Then things got complicated. Tradesmen filed a timely notice of appeal of the summary judgment order, but it never sought certification of final judgment given that the order did not end the action as to all of the parties. See Fed. R. Civ. P. 54(b) (providing that “the court may direct entry of a final judgment as to one or more, but fewer than all, claims or parties only if the court expressly determines that there is no just reason for delay”). On the other hand, the prevailing defendants filed a timely cross-appeal in turn on the court’s order denying their motion for attorney fees, and they obtained Rule 54(b) certification for their cross-appeal.
On appeal, Tradesmen argued that the court of appeals had jurisdiction over its appeal for two reasons. First, Tradesmen argued that the court had jurisdiction under 28 U.S.C. § 1291 (jurisdiction over final decisions) because the parties consented in writing to the entry of a final judgment by the magistrate judge. Second, Tradesmen argued that the court had jurisdiction under 28 U.S.C. § 1292(a)(1) (jurisdiction over interlocutory orders) because the district court denied its request for permanent injunctive relief.
The Seventh Circuit rejected Tradesmen’s first argument outright, finding that it ignored the holding of an earlier case, Kimbrell v. Brown, 651 F.3d 752 (7th Cir. 2011), in which the court held that there is no appellate jurisdiction where a claim remains open against a defendant who had filed for bankruptcy. In Tradesmen, as in Kimbrell, the district court’s summary judgment order did not apply to the defendant who had filed for bankruptcy. Tradesmen, 2013 WL 3949020, at *4 (citing Kimbrell, 651 F.3d at 758). Thus, because that defendant’s “case remains ‘open,’ ‘unfinished,’ and ‘inconclusive’ in the district court, . . . there was no final judgment.” Id. That the parties consented in writing to the magistrate judge’s entry of a final judgment did not change this result. The court of appeals found that the magistrate judge’s order was not a final judgment, and as a result, there was no jurisdiction to hear Tradesmen’s appeal under 28 U.S.C. § 1291.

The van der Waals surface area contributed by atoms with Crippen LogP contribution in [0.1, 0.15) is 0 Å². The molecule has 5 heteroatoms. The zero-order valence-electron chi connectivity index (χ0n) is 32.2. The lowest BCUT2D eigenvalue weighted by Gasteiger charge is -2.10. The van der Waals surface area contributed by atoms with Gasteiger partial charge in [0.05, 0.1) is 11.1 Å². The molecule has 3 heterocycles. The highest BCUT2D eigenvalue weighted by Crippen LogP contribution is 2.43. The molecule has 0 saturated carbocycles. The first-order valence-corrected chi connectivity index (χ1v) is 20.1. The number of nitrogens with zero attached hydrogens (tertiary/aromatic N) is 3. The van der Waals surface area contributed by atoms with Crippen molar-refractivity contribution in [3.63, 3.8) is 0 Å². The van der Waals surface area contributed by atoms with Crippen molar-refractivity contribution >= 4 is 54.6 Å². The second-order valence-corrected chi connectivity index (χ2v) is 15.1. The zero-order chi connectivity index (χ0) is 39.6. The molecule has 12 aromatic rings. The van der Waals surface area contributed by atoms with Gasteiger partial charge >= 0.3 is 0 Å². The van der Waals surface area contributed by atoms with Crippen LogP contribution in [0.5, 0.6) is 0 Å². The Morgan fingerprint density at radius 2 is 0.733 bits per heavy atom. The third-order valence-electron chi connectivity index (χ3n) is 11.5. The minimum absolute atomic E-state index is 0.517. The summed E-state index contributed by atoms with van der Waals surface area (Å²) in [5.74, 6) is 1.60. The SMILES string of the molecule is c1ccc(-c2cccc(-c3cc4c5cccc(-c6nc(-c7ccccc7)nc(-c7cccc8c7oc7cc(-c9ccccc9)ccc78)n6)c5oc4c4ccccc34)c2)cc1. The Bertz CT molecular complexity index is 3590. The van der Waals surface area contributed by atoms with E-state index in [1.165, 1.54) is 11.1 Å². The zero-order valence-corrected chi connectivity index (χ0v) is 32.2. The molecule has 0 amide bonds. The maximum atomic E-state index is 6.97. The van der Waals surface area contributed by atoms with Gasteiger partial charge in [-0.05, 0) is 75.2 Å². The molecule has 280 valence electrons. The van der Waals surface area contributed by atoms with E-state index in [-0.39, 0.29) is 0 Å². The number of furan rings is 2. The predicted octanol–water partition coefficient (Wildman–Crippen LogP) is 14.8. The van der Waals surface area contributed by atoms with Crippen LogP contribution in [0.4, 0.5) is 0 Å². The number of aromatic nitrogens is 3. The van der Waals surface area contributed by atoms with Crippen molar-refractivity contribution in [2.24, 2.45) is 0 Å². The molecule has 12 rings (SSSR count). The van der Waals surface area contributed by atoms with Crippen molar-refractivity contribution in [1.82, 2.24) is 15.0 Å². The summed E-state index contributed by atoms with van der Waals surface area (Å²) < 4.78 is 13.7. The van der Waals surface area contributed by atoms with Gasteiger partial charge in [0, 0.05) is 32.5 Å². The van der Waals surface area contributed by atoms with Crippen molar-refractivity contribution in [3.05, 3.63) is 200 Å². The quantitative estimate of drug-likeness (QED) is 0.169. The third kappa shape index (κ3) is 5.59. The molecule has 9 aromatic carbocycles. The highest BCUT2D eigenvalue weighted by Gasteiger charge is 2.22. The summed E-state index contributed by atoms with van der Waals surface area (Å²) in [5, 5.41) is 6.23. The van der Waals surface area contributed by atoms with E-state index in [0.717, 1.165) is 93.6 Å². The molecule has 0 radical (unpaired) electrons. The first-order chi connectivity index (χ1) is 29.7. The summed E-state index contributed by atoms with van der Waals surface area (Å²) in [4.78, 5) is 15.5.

Tradesmen’s second jurisdictional argument had a better shot. Because the district court denied Tradesmen’s request for permanent injunctive relief, the Seventh Circuit concluded that it had appellate jurisdiction under 28 U.S.C. § 1292(a)(1) to review this part of the district court’s order. Although the Seventh Circuit agreed that it had jurisdiction to review the denial of injunctive relief, it rejected Tradesmen’s further argument that the denial was “inextricably bound” to the district court’s grant of summary judgment such that it could exercise supplemental jurisdiction over the other nine counts.
Having found jurisdiction over one of Tradesmen’s claims on appeal, the court of appeals then considered whether it had jurisdiction over the cross-appeal on attorney fees. Normally, “an appeal concerning attorneys’ fees alone does not meet the requirements of 28 U.S.C. § 1292(a)(1)”; therefore, the court of appeals lacks jurisdiction to hear it. Tradesmen, 2013 WL 3949020, at *5. And there is no pendent appellate jurisdiction over an appeal from an unquantified award of attorney fees. Yet, where an award of attorney fees “is independently final—which means, after the district judge ha[s] decided how much must be paid,” the court has pendent appellate jurisdiction to entertain an appeal of that award. Id. at *6. In Tradesmen, the court found that the district court’s denial of fees made the award independently final—$0. Therefore, it had jurisdiction to hear that issue. Id.
Multiparty litigation often leads to multiple rulings on multiple claims against multiple defendants. To find the four legs on which appellate jurisdiction may stand, the first crucial step is to find the final judgment.
Keywords: litigation, trial practice, final judgment, pendent appellate jurisdiction, Federal Rule of Civil Procedure 54(b)